Probiotics - promote gut health and immune function (start at 3-5 billion CFU and increase to 10-20 billion CFU daily).
* Taking a multivitamin and mineral supplement is a great way to get most of these nutrients all at once. Take additional supplements when needed for specific nutrients. Work with a holistic practitioner to determine what supplements and dosages are best for you.
Supportive Supplements (Male)
Selenium - increases sperm motility (50 mcg/day).
Zinc - improves sperm quality (mobility and structure) and increases sperm count (20 mg/day).
Vitamin E - an antioxidant which neutralizes free radicals. Free radicals can affect sperm quality and quantity (15 mg/day).
Vitamin C - an antioxidant which neutralizes free radicals. Free radicals can affect sperm quality and quantity (90 mg/day).
B12 and Folate - increase semen count, sperm motility, morphology, and DNA (B12: 2.4 mcg/day; folate: 400 mcg/day).
EFAs - increase antioxidant activity in sperm and improve sperms count, motility, and morphology (1.6 g/day).
L-Carnitine - increases sperm motility (500-2,000 mg/day).
Supportive Lifestyle (Females and Males)
Reduce Stress - the body does not want to reproduce when in a fight-or-flight state. Stress hormones such as cortisol are increased when the body is stressed, which can lead to infertility. Although it is virtually impossible to eliminate all stress from our lives, it is important to do what we can to cope with and minimize the impacts of negative stress. Sit down and identify the stressors in all areas of your life, and then try to come up with a way to eliminate or reduce the stress in most areas. To help decrease stress overall, try to take time for yourself each day to do something you enjoy: practice deep breathing, start a journaling practice, meditate in the morning and/or at night, do yoga or stretching, go for walks, etc.
Improve Sleep - a lack of sleep can negatively impact your ability to conceive, as while we sleep the body regulates its hormones, which are needed in balance for fertility. In addition, for women, a lack of sleep can throw off your cycle timing as well as the date of ovulation. Try to aim for at least 8 hours of sleep each night. It may be helpful to start a nighttime routine, which will tell your body and your mind when it’s time to slow down, relax, and prepare to sleep. This could include making a tea (calming teas such as valerian, passion flower, or chamomile are great choices), reading a book, meditating, or journaling.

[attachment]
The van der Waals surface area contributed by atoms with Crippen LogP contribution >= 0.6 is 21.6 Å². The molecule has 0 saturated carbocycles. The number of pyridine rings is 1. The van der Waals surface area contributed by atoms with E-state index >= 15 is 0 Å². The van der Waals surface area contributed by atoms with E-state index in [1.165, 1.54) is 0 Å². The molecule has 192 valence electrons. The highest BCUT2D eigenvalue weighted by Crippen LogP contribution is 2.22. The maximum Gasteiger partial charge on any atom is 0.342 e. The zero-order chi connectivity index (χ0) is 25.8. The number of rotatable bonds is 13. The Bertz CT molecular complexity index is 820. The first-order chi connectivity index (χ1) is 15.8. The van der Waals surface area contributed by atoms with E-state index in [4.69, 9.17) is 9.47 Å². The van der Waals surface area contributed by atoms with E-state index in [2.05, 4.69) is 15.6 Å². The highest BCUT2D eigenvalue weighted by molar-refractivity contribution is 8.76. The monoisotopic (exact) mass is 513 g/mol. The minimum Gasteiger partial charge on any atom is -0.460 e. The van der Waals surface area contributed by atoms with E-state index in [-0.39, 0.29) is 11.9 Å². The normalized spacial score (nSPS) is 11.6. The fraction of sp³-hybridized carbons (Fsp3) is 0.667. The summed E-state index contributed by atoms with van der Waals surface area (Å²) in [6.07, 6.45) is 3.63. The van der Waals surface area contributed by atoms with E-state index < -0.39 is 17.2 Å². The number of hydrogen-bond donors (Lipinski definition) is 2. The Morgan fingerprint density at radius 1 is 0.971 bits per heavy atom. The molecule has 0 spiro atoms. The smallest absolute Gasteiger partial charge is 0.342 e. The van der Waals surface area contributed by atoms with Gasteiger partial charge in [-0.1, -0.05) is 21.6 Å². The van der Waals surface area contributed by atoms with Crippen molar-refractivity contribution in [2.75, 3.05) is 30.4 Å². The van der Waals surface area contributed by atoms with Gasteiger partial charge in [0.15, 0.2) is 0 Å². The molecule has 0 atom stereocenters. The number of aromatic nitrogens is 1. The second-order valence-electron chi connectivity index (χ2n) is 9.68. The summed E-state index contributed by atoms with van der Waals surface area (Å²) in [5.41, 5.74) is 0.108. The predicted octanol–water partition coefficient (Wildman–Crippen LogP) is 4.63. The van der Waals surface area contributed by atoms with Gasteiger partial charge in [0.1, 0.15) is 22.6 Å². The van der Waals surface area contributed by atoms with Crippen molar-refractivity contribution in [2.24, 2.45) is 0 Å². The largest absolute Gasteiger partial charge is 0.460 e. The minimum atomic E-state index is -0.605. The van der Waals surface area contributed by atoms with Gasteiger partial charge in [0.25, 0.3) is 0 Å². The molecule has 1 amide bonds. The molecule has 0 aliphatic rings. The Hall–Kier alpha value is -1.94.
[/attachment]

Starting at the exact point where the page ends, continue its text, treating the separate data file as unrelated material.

Exercise - including physical activity each day is important for balancing hormones. Maintaining a healthy body weight is also an important factor in increasing fertility. Being extremely overweight, as well as extremely underweight, can also cause issues with hormone balance, glandular function, and fertility. Try to get some sort of physical exercise 4-5 days a week for at least 20 minutes. This could include walking, bike riding, weight training, pilates, yoga, dancing, or going to the gym. Be sure to avoid over-exercising, which can also cause problems and imbalances with hormones and fertility.
Seed Cycling - try seed cycling to help regulate your cycle and boost the hormones required for each phase of the cycle. On days 1-14 (the luteal phase), have 1 tbsp each of ground pumpkin seeds and ground flax seeds. This will boost zinc and healthy fats for hormone production, and aid with the elimination of excess estrogen in the body. On days 15-28 (the follicular phase), have 1 tbsp each of ground sunflower seeds and ground sesame seeds. These spike up the production of progesterone to maintain the uterus lining for successful egg implantation.
Be Aware of Scrotal Temperature - anything above 34.4 - 36.7°C (94-96°F), which is the normal temperature range for the scrotum, can impede sperm production. Do keep your scrotal temperature low/normal, avoid wearing tight-fitting clothing and participating in exercise that causes excessive heat build-up. It’s also wise to avoid spending time in hot tubs and saunas, and placing laptops directly on the lap or keeping your cell phone in your pocket.
Helpful Herbs (Female)
Chaste Tree Berry (Vitex) - normalizes reproductive hormones (1-3 tincture full/day).
Black Cohosh - increases the release of hormones to assist with ovulation (20-40 mg standardized extract 2x per day during days 1-14 of the menstrual cycle).
Rhodiola - supports thyroid function, improves egg maturation, and enhances fertility (100-200 mg per day in divided doses).
Helpful Herbs (male)
There are several lovely male fertility blends on the market - try these individually or find a blend that looks good to you!
Maca helps with hormonal balance, supports hypothalamus and pituitary communication (for the proper production of hormones which regulate making sperm), and increases libido and energy. Try adding 1 tsp to a smoothie or taking in capsule form daily.
Ashwagandha has been shown to increase testosterone levels and improve sperm quality. It also supports a healthy stress response. Try adding 1 tsp to a smoothie or taking in tincture form 1-3x per day.
Tribulus increases sperm health by improving its motility, morphology, and count. It also increases erectile health and circulation. Try in capsule form and follow the dosage on the bottle.